The Divine and the Prosaic, Personified in Found Objects

Walk into artist Luis Villanueva’s rococo-​inspired home in Woodland Hills, and he immediately becomes a Tasmanian Devil of activity, explaining the origins of each sconce, flourish and curlicue decorating staircase bannisters, framed paintings and pedestals. Because all of it is trash.

Luis Villanueva with one of his favorites, Our Lady of Zapópan (Photo by Tessie Borden)

And you won’t know that by looking around, so you have to hear the story.

“When you see it, you don’t think of it as trash,” Villanueva said in his native Spanish. “But it once was pure trash.”

Villanueva, who grew up turning found objects into beautiful things in the small town of Ixtlan, Mexico, since 1999 has been the artistic director of the annual Day of the Dead celebration at Hollywood Forever Cemetery, which regularly has an attendance of 35,000. This year, Villanueva is working with the Autry, which on Oct. 30 will host its own daylong celebration, ¡Vivan Los Muertos! (Long Live the Dead!), with the requisite altars, papel picado, and bread of the dead.

During the 1990s, Villanueva came up with the idea of applying his concept of art from recycled objects to different iterations of the Catholic Madonna. Naturally, he gravitated to the Virgin images popular in Mexico: Our Lady of Guadalupe in Mexico

Villanueva with his Spanish Dancer and Barfly Catrinas (Photo by Tessie Borden)

City, Our Lady of Zapópan in Guadalajara, Our Lady of Solitude (Soledad) in Oaxaca. Some of those Madonnas were part of an exhibition at the Southwest Museum in 2009. He also conducted a workshop for children, teaching them to make art out of recyclables.

At the moment, Villanueva is deconstructing one of his favorite Madonnas, the one from Zapópan, which graces his TV room.

“This is a golf ball I found thrown away,” he said pointing to the base. “This is a toilet paper roll. This is a box for mangoes. This is a lampshade. Now you begin to see it. This is a styrofoam meat container. This is a sardine can.”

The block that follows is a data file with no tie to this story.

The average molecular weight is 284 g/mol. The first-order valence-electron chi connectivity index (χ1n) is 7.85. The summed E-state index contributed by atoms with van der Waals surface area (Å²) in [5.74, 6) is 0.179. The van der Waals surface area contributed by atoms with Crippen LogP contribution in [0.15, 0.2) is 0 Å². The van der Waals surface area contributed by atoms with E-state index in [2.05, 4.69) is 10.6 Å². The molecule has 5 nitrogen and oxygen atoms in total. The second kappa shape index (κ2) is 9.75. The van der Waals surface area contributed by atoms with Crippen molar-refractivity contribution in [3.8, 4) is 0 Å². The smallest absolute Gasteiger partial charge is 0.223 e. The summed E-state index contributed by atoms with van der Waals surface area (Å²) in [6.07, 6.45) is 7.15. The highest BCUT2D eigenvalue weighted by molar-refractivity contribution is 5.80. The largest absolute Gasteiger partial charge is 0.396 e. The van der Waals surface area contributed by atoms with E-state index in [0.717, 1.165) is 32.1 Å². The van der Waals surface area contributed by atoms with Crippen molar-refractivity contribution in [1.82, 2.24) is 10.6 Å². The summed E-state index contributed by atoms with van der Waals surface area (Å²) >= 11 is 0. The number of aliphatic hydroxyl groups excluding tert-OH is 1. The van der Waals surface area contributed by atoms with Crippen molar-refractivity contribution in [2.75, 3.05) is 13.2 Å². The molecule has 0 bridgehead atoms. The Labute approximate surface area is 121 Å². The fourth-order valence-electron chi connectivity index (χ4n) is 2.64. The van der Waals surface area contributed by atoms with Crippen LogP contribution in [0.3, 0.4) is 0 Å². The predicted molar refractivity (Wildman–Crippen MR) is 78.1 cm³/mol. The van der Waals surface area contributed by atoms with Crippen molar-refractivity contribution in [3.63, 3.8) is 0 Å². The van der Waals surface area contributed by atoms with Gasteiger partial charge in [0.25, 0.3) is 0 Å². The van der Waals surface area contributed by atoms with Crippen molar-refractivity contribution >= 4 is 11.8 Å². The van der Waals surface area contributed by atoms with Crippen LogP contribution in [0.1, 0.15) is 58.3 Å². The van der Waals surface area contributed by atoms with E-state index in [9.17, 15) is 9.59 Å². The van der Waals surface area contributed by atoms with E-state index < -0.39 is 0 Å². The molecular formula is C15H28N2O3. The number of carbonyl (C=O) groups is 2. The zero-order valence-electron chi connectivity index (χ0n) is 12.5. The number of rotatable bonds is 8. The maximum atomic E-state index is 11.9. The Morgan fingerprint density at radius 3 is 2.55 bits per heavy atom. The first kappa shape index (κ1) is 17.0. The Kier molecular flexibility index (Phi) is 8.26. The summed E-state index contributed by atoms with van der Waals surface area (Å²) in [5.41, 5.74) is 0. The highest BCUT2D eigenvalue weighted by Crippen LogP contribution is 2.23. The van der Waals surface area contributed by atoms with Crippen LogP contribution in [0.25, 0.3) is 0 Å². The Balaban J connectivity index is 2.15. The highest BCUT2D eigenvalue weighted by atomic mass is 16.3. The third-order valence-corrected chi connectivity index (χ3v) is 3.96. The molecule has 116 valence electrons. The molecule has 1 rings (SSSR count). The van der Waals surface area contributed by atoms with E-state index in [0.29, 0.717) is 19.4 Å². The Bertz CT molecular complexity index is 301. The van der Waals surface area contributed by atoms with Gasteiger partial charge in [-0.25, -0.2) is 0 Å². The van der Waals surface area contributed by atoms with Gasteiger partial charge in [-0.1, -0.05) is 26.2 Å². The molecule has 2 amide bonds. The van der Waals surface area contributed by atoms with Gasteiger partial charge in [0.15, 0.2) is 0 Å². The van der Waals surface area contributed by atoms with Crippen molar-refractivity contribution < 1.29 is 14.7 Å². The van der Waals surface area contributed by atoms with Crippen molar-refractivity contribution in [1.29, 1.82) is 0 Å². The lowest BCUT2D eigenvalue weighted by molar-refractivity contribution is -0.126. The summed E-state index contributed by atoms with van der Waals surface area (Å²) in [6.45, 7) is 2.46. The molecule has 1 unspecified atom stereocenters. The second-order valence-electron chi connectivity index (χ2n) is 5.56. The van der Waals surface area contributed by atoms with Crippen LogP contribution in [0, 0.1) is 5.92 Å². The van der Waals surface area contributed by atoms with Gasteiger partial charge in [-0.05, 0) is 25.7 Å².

And on he goes. But what is before your eyes doens’t look like sardine cans and toilet rolls. It is the kind of image you might find in an ancient church, down to the gilt trim and

Spanish Dancer Catrina flirts with the camera (Photo by Tessie Borden)

the delicate expression on the figure’s face. A little papier-​maché here, a little silver paint there, and Villanueva transforms whatever he finds in the dustbin into an object of veneration.

Or of ridicule. Perhaps arising from his work with the Day of the Dead, Villanueva’s most recent project goes in the other direction. Not divine inspiration here, but the purely mortal.

In Mexico, the image of Death as a well-​dressed but skeletal lady — sporting a real snake boa and an enormous hat and sometimes referred to as The Catrina — has been a popular figure since at least the end of the 19th Century, when José Guadalupe Posada, a printer and illustrator in Mexico City, began using animated figures of skeletons in lifelike situations to illustrate broadsides that commented on the growing urbanization and crime.

When the Mexican Revolution began in 1910, the Catrina and its “friends” accompanied poems and satyrical songs lamenting the plight of the dispossessed. A Catrina is even one of the central figures in an important work by the muralist Diego Rivera,

Villanueva with his Rock Singer Catrina (Photo by Tessie Borden)

“Dream of a Sunday Afternoon on the Alameda,” which shows her surrounded, as if in a family photograph, by well-​known people of the time, including Rivera himself.

In an upstairs room where he stores the Catrinas, Villanueva describes the different versions of his Catrina.There’s a Spanish Dancer Catrina, a Barfly Catrina, a Brazilian Dancer Catrina. And a Rock Singer Catrina.

“She could be Britney Spears, she could be Madonna,” he said. “She’s wearing her fishnets and her tattoos like a rocker.… The expression is of a rock singer, although she’s dead.”

Villanueva insists his Catrinas are nothing like Posada’s or Rivera’s, their iconic importance notwithstanding.

“Everybody does Guadalupe Posada and Diego Rivera,” he said. “That’s logical because they invented the Catrinas. Not me.… I’m the first one to come out with them in workaday life.”

Villanueva is scheduled to exhibit three of his Catrinas Sept. 8–20 at the Los Angeles County Fair at the Fairplex in Pomona. And 10 of his images of the Virgin Mary will be part of the Mexican Bicentennial celebration at the Cathedral of Our Lady of the Angels downtown from Sept. 1 to the end of November.

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About the author

Tessie Borden is a former newspaper journalist. She writes about the arts in light of the cultural and political history of the Americas, the American West and California.